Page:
Marilyn Minter

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Marilyn Minter
Born1948
NationalityAmerican
Known forPhotography, Painting
Websitewww.marilynminter.net

Marilyn Minter (born 1948) is an American visual artist who is perhaps best known for her sensual paintings and photographs done in the photorealism style that blur the line between commercial and fine art.[1] Minter currently teaches in the MFA department at the School of Visual Arts in New York City.[2]

Early life and education[edit]

Minter was born in Shreveport, Louisiana in 1948.[1] She was raised in Florida.[3]

In 1970 she attained a BFA from the University of Florida in Gainesville.[4] In 1972 she received an MFA in painting from Syracuse University.[4]

Style[edit]

Her photographs and works often include sexuality and erotic imagery.[1] Minter begins her process by staging photo shoots with film. She uses conventional darkroom processes. She does not crop or digitally manipulate her photographs. Her paintings, on the other hand, are made by combining negatives in photoshop to make a whole new image. This new image is then turned into paintings created through the layering of enamel paint on aluminum. Minter and her assistants work directly from this newly created digital image. The last layer is applied with fingertips to create a modeling or softening of the paintbrush lines.[5]

Career[edit]

Minter's career began while she was a student at the University of Florida, where she created a series of photographic studies involving her drug-addicted mother with the guidance of Diane Arbus.[6] Minter later moved to New York City in 1976, after earning a master of fine arts degree at Syracuse University, and began collaborating with the German expressionist painter Christof Kohlhofer.[6] Through the 1980s, she explored Pop-derived pictures often incorporating sexuality, setting the tone for many of her works.[5] Although their joint work gained critical acclaim, when their 1984 and 1986 shows at the Gracie Mansion gallery were not commercially successful, Kohlhofer and Minter parted ways.[7] Minter then began to incorporate imagery borrowed from advertising and the porn industry into her art.

In 1989, Minter created a series of works based on images from hardcore pornography, based on her belief that nobody has politically correct fantasies. Her goal was to create sexual imagery for women to enjoy. She reclaimed images from a male-dominated and often abusive industry, asking audiences whether the meaning was changed when the image was used by a woman. In 1990, Minter produced her first video, 100 Food Porn, shot and directed by NY documentary filmmaker Ted Haimes. This video was used as a television advertisement to promote her exhibition at the Simon Watson Gallery in New York.[6] Minter used the gallery's art advertising budget to buy 30 second slots on Late Night with David Letterman in lieu of traditional print advertising, becoming the first artist to advertise an artists' exhibition on late night television.[6] Through the 1990s she refined her works. While still having pornographic undertones, they began to exude a sense of glamour and high-fashion. In 1998, Minter received a prestigious Guggenheim Fellowship for Fine Arts.[8]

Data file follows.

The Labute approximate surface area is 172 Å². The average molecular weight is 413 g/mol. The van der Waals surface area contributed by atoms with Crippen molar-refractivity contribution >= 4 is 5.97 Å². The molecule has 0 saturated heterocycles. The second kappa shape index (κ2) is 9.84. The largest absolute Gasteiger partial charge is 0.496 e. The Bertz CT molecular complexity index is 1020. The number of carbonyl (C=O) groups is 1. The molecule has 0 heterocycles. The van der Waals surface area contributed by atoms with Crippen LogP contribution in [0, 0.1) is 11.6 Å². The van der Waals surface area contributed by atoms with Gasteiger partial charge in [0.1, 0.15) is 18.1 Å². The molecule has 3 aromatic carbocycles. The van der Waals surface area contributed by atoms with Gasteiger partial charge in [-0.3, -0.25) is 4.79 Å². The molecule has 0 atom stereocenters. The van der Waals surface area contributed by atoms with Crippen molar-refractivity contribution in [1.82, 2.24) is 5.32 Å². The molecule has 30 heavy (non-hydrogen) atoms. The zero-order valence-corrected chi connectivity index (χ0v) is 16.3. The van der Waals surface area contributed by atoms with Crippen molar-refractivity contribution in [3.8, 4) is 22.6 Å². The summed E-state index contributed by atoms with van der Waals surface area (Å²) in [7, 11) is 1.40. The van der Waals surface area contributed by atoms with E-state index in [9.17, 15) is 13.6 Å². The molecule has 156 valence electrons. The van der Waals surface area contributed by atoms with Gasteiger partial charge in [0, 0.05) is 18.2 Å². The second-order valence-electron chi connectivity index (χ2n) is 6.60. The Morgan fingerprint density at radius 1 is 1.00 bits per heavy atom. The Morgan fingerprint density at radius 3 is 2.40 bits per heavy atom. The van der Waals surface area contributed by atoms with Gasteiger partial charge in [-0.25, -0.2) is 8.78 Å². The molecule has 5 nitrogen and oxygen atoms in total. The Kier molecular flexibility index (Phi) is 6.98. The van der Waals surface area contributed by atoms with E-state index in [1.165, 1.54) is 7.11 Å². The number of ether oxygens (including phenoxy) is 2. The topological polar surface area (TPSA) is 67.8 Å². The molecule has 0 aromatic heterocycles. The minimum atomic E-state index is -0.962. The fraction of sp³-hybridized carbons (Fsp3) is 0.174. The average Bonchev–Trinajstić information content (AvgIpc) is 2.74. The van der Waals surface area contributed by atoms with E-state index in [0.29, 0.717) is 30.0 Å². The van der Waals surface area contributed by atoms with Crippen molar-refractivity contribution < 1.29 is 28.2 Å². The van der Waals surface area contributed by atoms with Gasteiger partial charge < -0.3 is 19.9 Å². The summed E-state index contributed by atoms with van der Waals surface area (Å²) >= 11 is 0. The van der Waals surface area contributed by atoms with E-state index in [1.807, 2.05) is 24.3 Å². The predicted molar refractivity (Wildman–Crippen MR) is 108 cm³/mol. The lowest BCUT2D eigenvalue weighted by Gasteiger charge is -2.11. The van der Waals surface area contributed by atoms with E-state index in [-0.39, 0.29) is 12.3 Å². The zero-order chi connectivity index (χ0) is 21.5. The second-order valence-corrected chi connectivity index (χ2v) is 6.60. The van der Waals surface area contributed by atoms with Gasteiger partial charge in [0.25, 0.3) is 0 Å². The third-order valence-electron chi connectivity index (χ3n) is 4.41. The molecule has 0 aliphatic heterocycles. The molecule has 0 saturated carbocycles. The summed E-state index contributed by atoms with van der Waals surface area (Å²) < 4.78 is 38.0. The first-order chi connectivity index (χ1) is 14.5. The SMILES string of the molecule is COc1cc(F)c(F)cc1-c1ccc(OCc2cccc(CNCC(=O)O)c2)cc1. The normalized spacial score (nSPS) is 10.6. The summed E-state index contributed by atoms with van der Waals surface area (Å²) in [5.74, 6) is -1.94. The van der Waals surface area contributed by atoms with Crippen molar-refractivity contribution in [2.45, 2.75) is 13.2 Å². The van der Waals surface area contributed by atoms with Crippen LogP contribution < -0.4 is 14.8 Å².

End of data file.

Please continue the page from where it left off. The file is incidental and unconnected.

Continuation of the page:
In 2005 Minter had a solo exhibition, titled New Work: Marilyn Minter, at the San Francisco Museum of Modern Art, focused on hyperrealistic close-ups of seemingly glamorous images, including makeup-laden lips, eyes, and toes.[9] The following year Minter was featured in the Whitney Bienniale, and in a partnership with Creative Time, was given ad space on four billboards in Manhattan's Chelsea district. The billboards presented photographs of high heels kicking around in dirty water, and stayed up for a month.

Minter's first retrospective monograph was published in 2007. Her book involved a heavy gloss, multi-colored paper making it feel almost wet, setting the book apart. This same year, she had shows in Sweden, the U.K., Spain, and France. In 2007, Minter also produced a series of photographs of the actress Pamela Anderson, commissioned by the art quarterly Parkett.[10]

In 2008, Minter collaborated with international skate/street wear brand Supreme to produce three limited edition skate decks. In 2009 she produced the video Green Pink Caviar.[11] Lush and sensual, the video depicts a series of tongues, covered in candy, that "paint" across a glass surface.[11] The video was later shown in Times Square in New York City.[1] Excerpts of the video were used as the backdrop for the opening song in Madonna (entertainer)'s Sticky & Sweet Tour.[12] In 2010 the video was exhibited at the Museum of Modern Art.[4]